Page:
Increased funding demands from small and medium-sized business landlords and residential homeowners have generated a £78m profit at leading challenger bank Aldermore.
A significant uplift during a time of Brexit-related uncertainty, this capital boost offers some insight into how landlords are managing to further their businesses.
£1.6bn in new loans approved
Aldermore approved £1.6bn in new customer loans during the last six months – a rise of 10% year on year – and mortgages saw a 9% uplift at a total of £6.2bn.
Pre-tax profits are up 32% to £78m for the bank, which was set up by former Barclays’ employee Phillip Monks. It suggests the company's overall mission to capture customers from the five main high street lenders is working.
"In terms of Brexit-related uncertainty, the majority of our business customers are telling us they have not started to feel a slowdown," Monks said.
"We are addressing a market opportunity that is as real today as it was in the aftermath of the global financial crisis."
Monks reasoned additionally that potential deals to further increase this financial year’s profits could come from ‘joint ventures, portfolios of assets or M&A’.
Just last month, the Bank of England warned that lending was being outrun by rises in income and that lenders were ‘dicing with the spiral of complacency’. However, Aldermore as well as key rival Virgin Money have both enjoyed profit boosts and the former may pay its first dividend since its IPO in 2015.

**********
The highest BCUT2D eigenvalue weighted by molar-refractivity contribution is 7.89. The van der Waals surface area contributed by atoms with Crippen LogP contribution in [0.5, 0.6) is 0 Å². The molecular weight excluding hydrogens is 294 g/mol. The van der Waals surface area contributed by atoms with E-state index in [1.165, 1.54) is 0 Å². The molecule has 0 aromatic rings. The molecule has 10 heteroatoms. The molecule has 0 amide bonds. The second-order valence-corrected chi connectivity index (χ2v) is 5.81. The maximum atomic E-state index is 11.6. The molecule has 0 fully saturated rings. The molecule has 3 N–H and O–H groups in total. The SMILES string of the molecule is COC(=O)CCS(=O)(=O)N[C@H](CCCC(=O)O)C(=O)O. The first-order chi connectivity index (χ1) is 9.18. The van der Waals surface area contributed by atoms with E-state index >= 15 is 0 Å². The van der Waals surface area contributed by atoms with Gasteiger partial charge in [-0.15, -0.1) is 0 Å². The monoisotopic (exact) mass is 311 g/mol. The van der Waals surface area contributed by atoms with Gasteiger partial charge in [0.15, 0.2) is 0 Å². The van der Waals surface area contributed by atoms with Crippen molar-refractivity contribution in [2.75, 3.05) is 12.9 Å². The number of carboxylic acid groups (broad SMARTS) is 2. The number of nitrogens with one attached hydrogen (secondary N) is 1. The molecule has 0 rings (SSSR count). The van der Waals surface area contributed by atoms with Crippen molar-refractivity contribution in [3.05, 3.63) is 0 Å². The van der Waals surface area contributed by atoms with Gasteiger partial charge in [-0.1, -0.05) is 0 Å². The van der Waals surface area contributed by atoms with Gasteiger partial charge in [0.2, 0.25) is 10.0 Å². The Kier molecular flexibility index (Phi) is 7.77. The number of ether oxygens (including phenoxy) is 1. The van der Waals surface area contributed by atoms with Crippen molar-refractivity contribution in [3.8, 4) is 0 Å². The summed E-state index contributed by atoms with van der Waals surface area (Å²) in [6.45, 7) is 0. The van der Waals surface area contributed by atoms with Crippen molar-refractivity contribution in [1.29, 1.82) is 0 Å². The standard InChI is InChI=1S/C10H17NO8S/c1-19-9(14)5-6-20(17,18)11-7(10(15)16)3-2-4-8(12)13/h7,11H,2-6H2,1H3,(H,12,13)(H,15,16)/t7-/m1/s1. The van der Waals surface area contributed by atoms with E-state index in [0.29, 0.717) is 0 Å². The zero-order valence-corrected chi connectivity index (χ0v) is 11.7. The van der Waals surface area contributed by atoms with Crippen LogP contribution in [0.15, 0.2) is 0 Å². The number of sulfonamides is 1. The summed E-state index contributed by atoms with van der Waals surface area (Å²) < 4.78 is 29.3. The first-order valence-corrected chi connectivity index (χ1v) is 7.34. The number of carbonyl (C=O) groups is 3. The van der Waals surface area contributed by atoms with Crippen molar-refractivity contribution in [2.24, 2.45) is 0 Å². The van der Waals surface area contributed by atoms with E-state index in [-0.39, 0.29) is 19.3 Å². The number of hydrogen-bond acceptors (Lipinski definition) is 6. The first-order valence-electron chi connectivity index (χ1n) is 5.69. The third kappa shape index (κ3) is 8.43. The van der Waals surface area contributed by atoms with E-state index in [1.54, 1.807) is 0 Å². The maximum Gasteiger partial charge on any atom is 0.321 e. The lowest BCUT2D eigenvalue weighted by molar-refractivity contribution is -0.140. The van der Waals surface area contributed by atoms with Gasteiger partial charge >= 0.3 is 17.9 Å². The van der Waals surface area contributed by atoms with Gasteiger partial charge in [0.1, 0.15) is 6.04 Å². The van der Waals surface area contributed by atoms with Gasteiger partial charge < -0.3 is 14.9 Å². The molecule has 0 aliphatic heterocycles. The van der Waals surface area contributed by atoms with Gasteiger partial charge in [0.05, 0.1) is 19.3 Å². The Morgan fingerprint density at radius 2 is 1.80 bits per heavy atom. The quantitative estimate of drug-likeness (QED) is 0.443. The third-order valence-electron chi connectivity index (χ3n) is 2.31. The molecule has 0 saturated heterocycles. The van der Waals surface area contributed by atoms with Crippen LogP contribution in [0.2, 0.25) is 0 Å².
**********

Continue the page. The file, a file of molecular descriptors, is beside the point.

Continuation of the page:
The positive move is attributed by Monks to ‘growth opportunities, changes in capital requirements and the economic environment’. Both banks target small and medium-sized businesses, homeowners and landlords, addressing weaknesses amongst the UK’s largest banks and seeking to refresh the service and culture available to their target customers.
This shows how small business landlords are managing to continue building their businesses in a time of uncertainty, through using non-traditional lenders or off-high-street institutions. This is particularly important when larger institutions are more wary of working with smaller companies and traders who might be less proofed against sudden market downturns than bigger organisations.
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